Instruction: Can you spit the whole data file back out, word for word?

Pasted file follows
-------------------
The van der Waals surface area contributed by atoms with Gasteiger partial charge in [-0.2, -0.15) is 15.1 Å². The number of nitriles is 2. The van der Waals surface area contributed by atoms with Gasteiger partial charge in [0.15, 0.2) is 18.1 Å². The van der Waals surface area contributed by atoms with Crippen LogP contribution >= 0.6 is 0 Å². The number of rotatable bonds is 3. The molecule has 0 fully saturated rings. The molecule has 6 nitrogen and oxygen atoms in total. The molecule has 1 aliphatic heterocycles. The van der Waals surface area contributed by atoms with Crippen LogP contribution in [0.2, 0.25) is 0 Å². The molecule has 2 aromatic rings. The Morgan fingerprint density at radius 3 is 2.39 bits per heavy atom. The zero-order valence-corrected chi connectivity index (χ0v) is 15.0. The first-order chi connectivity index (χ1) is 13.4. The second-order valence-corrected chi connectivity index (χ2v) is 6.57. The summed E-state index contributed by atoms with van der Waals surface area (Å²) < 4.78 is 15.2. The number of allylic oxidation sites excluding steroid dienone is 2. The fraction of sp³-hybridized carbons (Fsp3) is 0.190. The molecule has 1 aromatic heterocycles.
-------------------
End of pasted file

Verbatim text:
The van der Waals surface area contributed by atoms with Gasteiger partial charge in [-0.2, -0.15) is 15.1 Å². The number of nitriles is 2. The van der Waals surface area contributed by atoms with Gasteiger partial charge in [0.15, 0.2) is 18.1 Å². The van der Waals surface area contributed by atoms with Crippen LogP contribution >= 0.6 is 0 Å². The number of rotatable bonds is 3. The molecule has 0 fully saturated rings. The molecule has 6 nitrogen and oxygen atoms in total. The molecule has 1 aliphatic heterocycles. The van der Waals surface area contributed by atoms with Crippen LogP contribution in [0.2, 0.25) is 0 Å². The molecule has 2 aromatic rings. The Morgan fingerprint density at radius 3 is 2.39 bits per heavy atom. The zero-order valence-corrected chi connectivity index (χ0v) is 15.0. The first-order chi connectivity index (χ1) is 13.4. The second-order valence-corrected chi connectivity index (χ2v) is 6.57. The summed E-state index contributed by atoms with van der Waals surface area (Å²) < 4.78 is 15.2. The number of allylic oxidation sites excluding steroid dienone is 2. The fraction of sp³-hybridized carbons (Fsp3) is 0.190. The molecule has 1 aromatic heterocycles.